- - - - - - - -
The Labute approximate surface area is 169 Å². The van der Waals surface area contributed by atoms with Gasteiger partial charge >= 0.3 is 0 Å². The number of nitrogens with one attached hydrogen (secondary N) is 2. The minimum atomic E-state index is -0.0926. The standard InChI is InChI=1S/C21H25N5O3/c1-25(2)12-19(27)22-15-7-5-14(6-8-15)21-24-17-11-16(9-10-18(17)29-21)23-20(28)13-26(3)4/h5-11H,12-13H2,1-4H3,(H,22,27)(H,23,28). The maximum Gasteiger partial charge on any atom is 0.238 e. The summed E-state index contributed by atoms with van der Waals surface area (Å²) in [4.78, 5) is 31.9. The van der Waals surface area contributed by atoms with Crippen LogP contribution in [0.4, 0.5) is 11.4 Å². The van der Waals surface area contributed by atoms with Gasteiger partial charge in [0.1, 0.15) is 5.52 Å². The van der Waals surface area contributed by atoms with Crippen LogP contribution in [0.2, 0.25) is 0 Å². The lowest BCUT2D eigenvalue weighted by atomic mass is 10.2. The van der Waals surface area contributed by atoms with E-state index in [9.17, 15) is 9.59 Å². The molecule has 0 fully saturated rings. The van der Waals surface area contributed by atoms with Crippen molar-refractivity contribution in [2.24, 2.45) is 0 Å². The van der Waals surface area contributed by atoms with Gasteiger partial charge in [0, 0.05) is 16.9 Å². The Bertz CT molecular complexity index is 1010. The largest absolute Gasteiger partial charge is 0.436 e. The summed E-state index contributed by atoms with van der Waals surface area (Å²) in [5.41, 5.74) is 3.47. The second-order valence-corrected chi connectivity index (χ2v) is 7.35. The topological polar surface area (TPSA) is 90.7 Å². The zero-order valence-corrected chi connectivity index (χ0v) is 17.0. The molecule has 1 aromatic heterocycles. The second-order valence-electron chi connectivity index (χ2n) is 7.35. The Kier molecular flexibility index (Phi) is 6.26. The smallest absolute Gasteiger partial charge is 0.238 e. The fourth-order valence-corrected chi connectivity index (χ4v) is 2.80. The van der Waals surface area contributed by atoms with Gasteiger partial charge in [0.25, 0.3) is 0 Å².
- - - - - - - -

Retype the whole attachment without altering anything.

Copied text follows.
The Labute approximate surface area is 169 Å². The van der Waals surface area contributed by atoms with Gasteiger partial charge >= 0.3 is 0 Å². The number of nitrogens with one attached hydrogen (secondary N) is 2. The minimum atomic E-state index is -0.0926. The standard InChI is InChI=1S/C21H25N5O3/c1-25(2)12-19(27)22-15-7-5-14(6-8-15)21-24-17-11-16(9-10-18(17)29-21)23-20(28)13-26(3)4/h5-11H,12-13H2,1-4H3,(H,22,27)(H,23,28). The maximum Gasteiger partial charge on any atom is 0.238 e. The summed E-state index contributed by atoms with van der Waals surface area (Å²) in [4.78, 5) is 31.9. The van der Waals surface area contributed by atoms with Crippen LogP contribution in [0.4, 0.5) is 11.4 Å². The van der Waals surface area contributed by atoms with Gasteiger partial charge in [0.1, 0.15) is 5.52 Å². The van der Waals surface area contributed by atoms with Crippen LogP contribution in [0.2, 0.25) is 0 Å². The lowest BCUT2D eigenvalue weighted by atomic mass is 10.2. The van der Waals surface area contributed by atoms with E-state index in [9.17, 15) is 9.59 Å². The molecule has 0 fully saturated rings. The van der Waals surface area contributed by atoms with Crippen molar-refractivity contribution in [2.24, 2.45) is 0 Å². The van der Waals surface area contributed by atoms with Gasteiger partial charge in [0, 0.05) is 16.9 Å². The Bertz CT molecular complexity index is 1010. The largest absolute Gasteiger partial charge is 0.436 e. The summed E-state index contributed by atoms with van der Waals surface area (Å²) in [5.41, 5.74) is 3.47. The second-order valence-corrected chi connectivity index (χ2v) is 7.35. The topological polar surface area (TPSA) is 90.7 Å². The zero-order valence-corrected chi connectivity index (χ0v) is 17.0. The molecule has 1 aromatic heterocycles. The second-order valence-electron chi connectivity index (χ2n) is 7.35. The Kier molecular flexibility index (Phi) is 6.26. The smallest absolute Gasteiger partial charge is 0.238 e. The fourth-order valence-corrected chi connectivity index (χ4v) is 2.80. The van der Waals surface area contributed by atoms with Gasteiger partial charge in [0.25, 0.3) is 0 Å².